“The terror threat is significant"
March 19, 2017 1:37 PM   Subscribe

“We are going to be having an increase in the movements of weapons in coming years and we should be worried,” said Robert Alvarez, a former deputy assistant Energy secretary who now focuses on nuclear and energy issues for the Institute for Policy Studies in Washington. “We always have to assume the worst-case scenario when we are hauling nuclear weapons around the country.”
posted by Chrysostom (7 comments total) 9 users marked this as a favorite
 
The trailer walls contain foam that can ooze out to immobilize attackers.

In pictures, getting sticky-foamed looks roughly akin to being attacked by an enormous bag of marshmallows.

I'm sorry this article doesn't have enough pictures. It is a good read though.
posted by Mr. Yuck at 2:18 PM on March 19


“The terror threat is significant,” said one high-level Energy Department official, who spoke on condition of anonymity because he was not authorized to discuss the program publicly. “If you are in one of the communities along the route, you have something to worry about.”
The first part of that quote is plausible. The specificity of the second part seems like a weird statement. This unnamed senior official is worried someone's going to hijack a complete "multi-kiloton hydrogen bomb," arm it in the field while on the run, and then use it on to take out the nearest highway truck stop on the way to Amarillo?

Also, claiming that 16 out of 322 agents had an "alcohol-related incident" in 3 years is pretty weak sauce without providing any indication of whether they were actually doing their job at the time. "On a mission" is suspiciously vague language. Are we talking about someone driving an actual nuclear weapon down the highway while drunk, or someone spending the weekend in a small town in the middle of nowhere while they wait for Monday morning pickup and having a too-rowdy evening at the bar?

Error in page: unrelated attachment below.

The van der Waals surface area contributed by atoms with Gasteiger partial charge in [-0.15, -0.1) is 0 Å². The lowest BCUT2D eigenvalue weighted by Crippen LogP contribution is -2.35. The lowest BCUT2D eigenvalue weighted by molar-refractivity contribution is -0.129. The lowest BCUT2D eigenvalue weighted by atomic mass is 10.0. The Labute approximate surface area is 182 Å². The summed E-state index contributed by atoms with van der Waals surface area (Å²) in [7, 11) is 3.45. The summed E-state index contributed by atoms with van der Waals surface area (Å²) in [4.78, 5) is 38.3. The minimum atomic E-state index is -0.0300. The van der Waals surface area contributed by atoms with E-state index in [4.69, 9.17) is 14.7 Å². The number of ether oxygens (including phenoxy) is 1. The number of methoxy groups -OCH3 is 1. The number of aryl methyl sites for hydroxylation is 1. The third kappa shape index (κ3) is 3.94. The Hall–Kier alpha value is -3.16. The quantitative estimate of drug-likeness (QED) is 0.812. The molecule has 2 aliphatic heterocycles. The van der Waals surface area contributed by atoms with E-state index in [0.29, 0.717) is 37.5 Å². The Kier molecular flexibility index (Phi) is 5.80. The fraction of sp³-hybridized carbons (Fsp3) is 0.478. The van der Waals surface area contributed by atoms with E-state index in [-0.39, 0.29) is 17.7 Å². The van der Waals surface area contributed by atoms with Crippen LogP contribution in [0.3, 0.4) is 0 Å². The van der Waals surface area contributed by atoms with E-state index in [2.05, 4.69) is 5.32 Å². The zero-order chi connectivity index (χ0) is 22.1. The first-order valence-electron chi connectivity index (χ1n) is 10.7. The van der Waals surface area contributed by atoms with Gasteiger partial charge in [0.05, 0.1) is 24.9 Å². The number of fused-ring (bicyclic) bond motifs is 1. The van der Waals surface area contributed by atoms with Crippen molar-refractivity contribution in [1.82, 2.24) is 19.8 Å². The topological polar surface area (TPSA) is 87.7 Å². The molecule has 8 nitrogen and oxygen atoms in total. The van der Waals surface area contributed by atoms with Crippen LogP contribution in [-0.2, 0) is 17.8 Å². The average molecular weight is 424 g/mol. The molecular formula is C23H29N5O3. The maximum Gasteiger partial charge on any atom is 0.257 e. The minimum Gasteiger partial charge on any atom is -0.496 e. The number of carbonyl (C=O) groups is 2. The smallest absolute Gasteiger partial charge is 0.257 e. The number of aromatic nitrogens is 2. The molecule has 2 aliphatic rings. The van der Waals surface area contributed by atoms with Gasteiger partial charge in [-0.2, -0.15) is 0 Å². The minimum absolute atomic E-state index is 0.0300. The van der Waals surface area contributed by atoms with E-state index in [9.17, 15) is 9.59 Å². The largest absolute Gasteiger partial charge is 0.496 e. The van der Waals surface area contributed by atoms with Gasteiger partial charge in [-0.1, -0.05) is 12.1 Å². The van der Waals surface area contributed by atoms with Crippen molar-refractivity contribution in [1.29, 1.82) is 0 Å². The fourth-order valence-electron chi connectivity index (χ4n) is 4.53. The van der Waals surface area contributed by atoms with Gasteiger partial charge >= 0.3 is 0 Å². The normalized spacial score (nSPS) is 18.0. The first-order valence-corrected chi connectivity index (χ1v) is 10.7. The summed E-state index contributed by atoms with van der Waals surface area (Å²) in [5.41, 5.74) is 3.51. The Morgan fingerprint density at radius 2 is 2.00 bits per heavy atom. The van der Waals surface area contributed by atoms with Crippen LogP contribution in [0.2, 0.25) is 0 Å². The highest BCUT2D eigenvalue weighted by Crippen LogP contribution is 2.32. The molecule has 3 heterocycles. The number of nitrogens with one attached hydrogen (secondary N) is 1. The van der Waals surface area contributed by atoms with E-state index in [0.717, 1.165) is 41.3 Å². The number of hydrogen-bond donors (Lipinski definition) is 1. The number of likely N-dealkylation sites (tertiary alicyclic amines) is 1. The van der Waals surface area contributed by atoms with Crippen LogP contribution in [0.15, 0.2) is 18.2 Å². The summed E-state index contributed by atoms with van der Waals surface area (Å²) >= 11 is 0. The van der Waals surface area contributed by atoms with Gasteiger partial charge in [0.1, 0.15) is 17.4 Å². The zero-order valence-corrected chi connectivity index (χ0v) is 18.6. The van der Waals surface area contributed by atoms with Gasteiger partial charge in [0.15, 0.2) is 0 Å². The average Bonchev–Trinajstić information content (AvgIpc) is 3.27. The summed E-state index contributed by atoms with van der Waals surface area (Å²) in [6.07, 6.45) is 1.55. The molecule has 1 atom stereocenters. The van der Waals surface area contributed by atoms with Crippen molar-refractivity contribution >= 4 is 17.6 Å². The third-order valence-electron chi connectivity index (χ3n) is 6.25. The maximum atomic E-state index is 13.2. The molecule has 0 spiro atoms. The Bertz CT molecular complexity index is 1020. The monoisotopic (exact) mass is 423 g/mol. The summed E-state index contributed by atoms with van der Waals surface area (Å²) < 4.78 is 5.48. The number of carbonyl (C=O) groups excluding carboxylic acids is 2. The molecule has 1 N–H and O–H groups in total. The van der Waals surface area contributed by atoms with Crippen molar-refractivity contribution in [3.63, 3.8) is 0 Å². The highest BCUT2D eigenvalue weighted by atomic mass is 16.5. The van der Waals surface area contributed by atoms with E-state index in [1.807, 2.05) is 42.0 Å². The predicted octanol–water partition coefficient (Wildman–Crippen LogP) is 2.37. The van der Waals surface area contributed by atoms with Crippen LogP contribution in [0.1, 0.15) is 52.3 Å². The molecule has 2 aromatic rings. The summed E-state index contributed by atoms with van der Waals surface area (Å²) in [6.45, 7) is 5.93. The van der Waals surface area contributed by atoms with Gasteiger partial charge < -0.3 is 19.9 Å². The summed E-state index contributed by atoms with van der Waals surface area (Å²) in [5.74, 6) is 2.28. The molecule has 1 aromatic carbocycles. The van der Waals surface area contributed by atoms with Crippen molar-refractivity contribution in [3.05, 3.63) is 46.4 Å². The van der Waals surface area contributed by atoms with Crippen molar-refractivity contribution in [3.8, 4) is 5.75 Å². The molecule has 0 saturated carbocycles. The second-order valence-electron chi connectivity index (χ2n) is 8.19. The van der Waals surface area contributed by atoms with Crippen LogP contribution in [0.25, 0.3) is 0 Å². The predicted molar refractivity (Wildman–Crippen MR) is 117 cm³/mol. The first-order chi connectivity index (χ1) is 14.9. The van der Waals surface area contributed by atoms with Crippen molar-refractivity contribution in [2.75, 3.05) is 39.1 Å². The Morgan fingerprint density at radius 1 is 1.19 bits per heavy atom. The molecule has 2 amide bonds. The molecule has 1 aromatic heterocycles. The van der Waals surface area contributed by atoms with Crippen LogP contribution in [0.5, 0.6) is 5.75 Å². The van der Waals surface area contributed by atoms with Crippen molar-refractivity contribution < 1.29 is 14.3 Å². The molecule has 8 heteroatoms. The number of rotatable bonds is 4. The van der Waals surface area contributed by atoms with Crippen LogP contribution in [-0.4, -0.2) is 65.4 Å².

The US nuclear arsenal is terrifying, but I'm not entirely convinced the LA Times understands why.

(Which isn't to say that reasonable working conditions, better pay, and shorter hours for the employees doing this job wouldn't be a good thing.)
posted by eotvos at 2:36 PM on March 19 [1 favorite]


The US nuclear arsenal is terrifying, but I'm not entirely convinced the LA Times understands why.

This.
posted by ethansr at 5:22 PM on March 19


This reminds me of my favorite headline ever, "Navy To Halt Star-Crossed Napalm Train."

(1998; short version -- it was fine when they were shipping it through unpopulated areas in the West but as it got towards the Mississippi and population density dramatically increased, people started flipping the fuck out about live napalm going through dense downtowns, and there were some shenanigans where the alternative plan was to use rail tracks that went through poor black areas on the theory nobody would care. Blagojevich, of all people, ratted out the Navy from a (possibly classified?) meeting he attended back when he was a US Rep, and managed to scuttle the train's entry into Illinois.)
posted by Eyebrows McGee at 5:34 PM on March 19 [3 favorites]


The worst (reasonably likely) case scenario here is some hijacker figuring out how to get the weapon to disable itself, assuming they even ship bombs with the electronics and pit intact. By disable itself, I mean firing off a couple of the explosive lenses, which will cause a conventional explosion (smaller than a truck bomb, even..there isn't all that high a quantity of explosives in there) and spread bomb parts and chunks of plutonium in the immediate area. Without the cooperation of the bomb's electronics, there is zero chance of a nuclear explosion unless "they" did manage to steal a complete bomb and spend weeks/months reverse engineering it.

Not really a disaster any greater than that bridge collapse in Oklahoma some years back in terms of deaths and cleanup expense, but the optics would be terrible. Probably less expensive than rebuilding a bridge, actually. I'm surprised they don't fly this stuff around and only truck individual non-nuclear components.
posted by wierdo at 5:52 PM on March 19


I'm surprised they don't fly this stuff around

They used to, even fully assembled and ready to fire, just unarmed. This led to an incident in North Carolina in which one 3 megaton bomb was stopped from detonating by the arm/safe switch (the last of four safety mechanisms), and the other was destroyed when it hit the ground. Which is fortunate, as its arm/safe switch was on "arm".
Plenty more hair-raising details at Alex Wellerstein's excellent blog.
posted by hat_eater at 3:40 AM on March 20


This unnamed senior official is worried someone's going to hijack a complete "multi-kiloton hydrogen bomb," arm it in the field while on the run, and then use it on to take out the nearest highway truck stop on the way to Amarillo?

Maybe I just have an overactive imagination but I understood this to mean that the device could be detonated as a last line of defense against theft.
posted by OverlappingElvis at 4:55 PM on March 20


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